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What Language Shall We Use

a Pentecost homily based on Acts 2
by Rev. Thomas Hall

Language is an interesting thing. I was with a young couple from our congregation this past Friday night. They both had spent some time in Wisconsin and knew the Minnesotan language well. Being from Minnesota, I was delighted to hear "yah, sure. Oh, you betcha." (Even my computer doesn’t understand Minnesotan-suggested instead of you betcha, I try "bet you, batch, botch, or batcher.") While with friends in Louisiana, I discovered a word I didn’t know: "r-a-t-c-h-e-e-r." Heard it a long time before I finally figured out what ratcheer means. For instance, when Juliet calls down, "Romeo, Romeo, where art thou?" he responds, "Why, I’m ratcheer in the bushes." When Pepsi Cola tried to use their slogan, "Come alive. You’re in the Pepsi Generation," over in China, it came out "Pepsi brings your ancestors back from the dead." Language, according to one linguist, is the soul of a people. Pulls us together, gives us identity. But we have to know the rules of the language to be a part of the community. If we don’t, we can feel left out.

I remember telegraphing Bela, my interpreter in Hungary once. I wrote neatly that I would arrive at 7:00 am in the morning in Budapest. Got there the next day at precisely seven am and no Bela. Did the telegraph arrive? Yes. Had he received it? Yes. So where was my interpreter? Then it dawned on me. In most of Europe, a seven has a slash through it. My telegraph was written without a slash which Bela interpreted through his community’s rules as a one, so at precisely 1:00 am in the morning, Bela had arrived bleary-eyed wondering where the crazy American was, while I arrived seven hours later and wondered where crazy Bela the Hungarian was. Ever try to survive in Hungary when the only words you know are egan (yes), hallelujah, and Coca Cola? I discovered that if we don’t know the language of the community, then language-which was invented to help us communicate-can actually keep us on the outside.

Today we have two stories about language. As you hear these stories, try to discover what God might be telling us about our language.

Story number one. The year-who knows? That’s not important. But it’s at a time when most everyone speaks the same language, more or less. The leaders decide it’s time to build a name for themselves. They know language. They want to build a huge tower called a ziggurat, and enclose the community from the outside. Here’s what they say:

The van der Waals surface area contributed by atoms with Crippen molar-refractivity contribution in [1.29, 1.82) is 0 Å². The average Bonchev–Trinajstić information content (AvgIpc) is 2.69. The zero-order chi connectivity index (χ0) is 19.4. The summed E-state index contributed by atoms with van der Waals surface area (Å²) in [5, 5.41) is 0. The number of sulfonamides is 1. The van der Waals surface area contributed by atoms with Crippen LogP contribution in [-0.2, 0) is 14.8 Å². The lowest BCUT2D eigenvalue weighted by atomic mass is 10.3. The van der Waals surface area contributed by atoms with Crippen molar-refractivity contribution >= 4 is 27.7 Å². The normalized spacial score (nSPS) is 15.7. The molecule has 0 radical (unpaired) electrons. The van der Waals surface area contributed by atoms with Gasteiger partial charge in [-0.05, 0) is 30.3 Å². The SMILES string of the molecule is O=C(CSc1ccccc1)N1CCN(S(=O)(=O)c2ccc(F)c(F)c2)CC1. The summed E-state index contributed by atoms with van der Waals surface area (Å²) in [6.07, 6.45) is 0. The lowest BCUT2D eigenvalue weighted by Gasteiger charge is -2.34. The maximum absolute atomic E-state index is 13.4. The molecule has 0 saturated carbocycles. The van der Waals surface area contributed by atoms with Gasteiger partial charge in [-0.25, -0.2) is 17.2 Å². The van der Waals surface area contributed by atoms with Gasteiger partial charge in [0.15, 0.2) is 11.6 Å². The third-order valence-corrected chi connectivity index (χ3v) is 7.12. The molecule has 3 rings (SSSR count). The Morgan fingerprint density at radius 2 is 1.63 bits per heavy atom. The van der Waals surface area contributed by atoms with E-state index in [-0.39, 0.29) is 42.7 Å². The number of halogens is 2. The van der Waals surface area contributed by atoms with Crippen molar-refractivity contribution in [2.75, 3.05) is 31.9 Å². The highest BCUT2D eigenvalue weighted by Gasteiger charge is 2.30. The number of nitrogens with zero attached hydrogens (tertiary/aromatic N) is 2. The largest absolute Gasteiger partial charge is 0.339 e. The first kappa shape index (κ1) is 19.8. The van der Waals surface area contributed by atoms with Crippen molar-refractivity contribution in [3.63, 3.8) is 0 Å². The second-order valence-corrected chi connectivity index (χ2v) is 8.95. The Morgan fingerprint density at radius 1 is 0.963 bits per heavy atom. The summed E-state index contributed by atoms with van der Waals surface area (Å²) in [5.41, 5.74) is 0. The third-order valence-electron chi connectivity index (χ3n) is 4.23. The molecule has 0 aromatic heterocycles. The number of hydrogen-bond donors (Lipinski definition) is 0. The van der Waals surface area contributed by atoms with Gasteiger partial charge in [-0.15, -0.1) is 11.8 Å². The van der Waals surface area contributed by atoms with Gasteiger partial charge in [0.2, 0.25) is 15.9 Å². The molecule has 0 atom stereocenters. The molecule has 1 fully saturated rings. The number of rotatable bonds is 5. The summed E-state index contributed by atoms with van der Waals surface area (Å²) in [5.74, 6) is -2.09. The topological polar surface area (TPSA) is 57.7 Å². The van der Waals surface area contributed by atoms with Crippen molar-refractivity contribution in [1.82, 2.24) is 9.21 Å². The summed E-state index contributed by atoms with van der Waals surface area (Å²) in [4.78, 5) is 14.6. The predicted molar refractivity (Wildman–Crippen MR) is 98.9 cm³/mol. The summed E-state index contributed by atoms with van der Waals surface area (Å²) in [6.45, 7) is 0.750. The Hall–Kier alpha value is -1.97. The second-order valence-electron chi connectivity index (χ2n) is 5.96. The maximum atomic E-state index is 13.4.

Let’s build a city with a tower that reaches the sky,
so that we can make a name for ourselves
and not be scattered all over the earth.

With language they communicate quite well amongst themselves. And so they insulate themselves from the world by using their language to build walls and towers. According to the blueprint, their tower should reach all the way up to God--they’ll even have a corner on God! So they begin to build. "Pass me a brick," "One brick coming up."

Well, God is quite aware what this language thing is leading to: an exclusive club. It’s like this community is building an ancient Six Flags Park with the gates welded shut to outsiders.

God is not pleased. Language was supposed to be a gift to help us make friends, to resolve differences, and to grow together in peace. But this clearly is not happening in this language group. Watch what happens!.

God changes their grammar books on language. One morning they wake up only to discover that no one can understand what anyone else is saying! They’re all speaking gibberish! They themselves know what they’re saying, but no one else has a clue. The guy now yells down from his scaffolding in his isolated language, "I need a brick ratcheer." "A what?" the guy below wonders. So he yells back, "Ya sure, you betcha." Needless to say, the whole project collapses because no one knows what the other is saying. Everyone stomps off muttering to themselves in words only they can understand. That’s the first story. Genesis 11. People using language to build a great name for themselves and in the process isolating and excluding those who don’t speak their language.

But what do you think about the second story? Goes like this. Over one hundred folks have crammed into an upstairs room awaiting something Jesus promised would come to them. Unlike the folks in the first story, these folks are not arrogant at all. Instead they’re praying for the Spirit to work among them. Then it happens. God erupts with the force of a wind tunnel. Tunics flutter like flags on a windy day. As they offer their morning prayers, they just can’t seem to get the syllables out right. Within moments, it seems everyone is speaking gibberish-weird sounding babble.

But haven’t we just heard a story like this? We know what’s going on here. God is not pleased and has changed the grammar books again. The story should end with the project collapsing and everyone stomping off muttering in their own arcane language. But Luke throws us a curve.

As we might have guessed, one hundred people all speaking different languages create a mess. Those who have come to Jerusalem for Pentecost are shocked. "What’s this commotion all about?" Then the town stand-up comic tries to laugh it away. "Why this Babel crowd is drunk."

"No, we’re not drunk," Peter rebuts, "it’s too early for that! No, what you’re hearing is what God has promised us-that ‘in the last days,’ God says, ‘I will pour out my Spirit on all flesh-sons, daughters, young people, and older adults-they’ll all receive some of my Spirit.’"